ART TODAY 07.07.17: Steve Martin from the Jerk poster by Chris Bonno

This is a recent piece I did of Steve Martin from the poster for the Jerk, for an old friend. It is a perfect example of the extreme jump from one form of painting to another.

Photo by: Cat Gwynn

On the one hand, the end goal of a detailed likeness (and doing a good job of it) to the freedom of creating shapes and using color without that particular pressure, just the joy of it AND the goal to do a good job of it (still considering the formal issues of the aesthetics of abstracts from what little I know of art history). I’m still informally a student of it.

I didn’t use a grid system for accuracy or a “light table” to trace it… I seldom use those tools (but will in a pinch!! hahaha). I painted it upside down and would check the accuracy by turning it right-side up. My eye gets some training in the process and seeing the end result, once I’m convinced it’s a strong piece, the best I can do, is very gratifying. Its a method I got from the book “Drawing on the Right Side of the Brain”. The author has a new version you can find here-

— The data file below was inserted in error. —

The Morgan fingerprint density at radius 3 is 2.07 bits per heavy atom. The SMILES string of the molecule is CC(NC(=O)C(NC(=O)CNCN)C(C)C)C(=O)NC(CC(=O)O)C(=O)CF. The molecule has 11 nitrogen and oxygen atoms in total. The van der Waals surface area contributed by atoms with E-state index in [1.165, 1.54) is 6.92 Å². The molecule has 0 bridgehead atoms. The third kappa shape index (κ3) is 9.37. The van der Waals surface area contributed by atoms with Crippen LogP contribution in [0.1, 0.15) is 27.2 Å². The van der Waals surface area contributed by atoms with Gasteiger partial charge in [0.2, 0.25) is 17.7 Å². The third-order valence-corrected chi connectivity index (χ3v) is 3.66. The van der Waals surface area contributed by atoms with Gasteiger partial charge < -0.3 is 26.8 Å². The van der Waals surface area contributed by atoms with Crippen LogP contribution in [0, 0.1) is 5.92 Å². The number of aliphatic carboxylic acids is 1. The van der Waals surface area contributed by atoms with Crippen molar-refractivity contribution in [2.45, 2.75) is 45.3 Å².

https://www.goodreads.com/book/show/627206.The_New_Drawing_on_the_Right_Side_of_the_Brain

However, it can be a very intensive mindset that takes a lot of focus. You start to see the shapes between the shapes. It focuses on negative space which makes it about putting the puzzle pieces together. I lose time doing it as well (doing my best to get an accurate likeness) but painting abstract shapes and forms, with no restrictions, is a very welcome “something” to bridge the gap and relax my eye and mind… even though making an abstract has its own inner restrictions and rules to me as well. It always feels like a pleasant intellectual exercise… like a good math problem.

To purchase this painting and any Chris Bonno original or print, click here:

Http://Chrisbonno.com

1 Comment

  1. I don’t know if I’m officially a Chris Bono collector (I have 4 pieces) but I just learned a great deal about his process reading this! The most interesting aspect of his process in my eyes, is that with all of the detail he’s abstracting into in his paintings, there is a real kinetic, alive feel to the finished product. That would seem like a contradiction, but it just seems to work for him.

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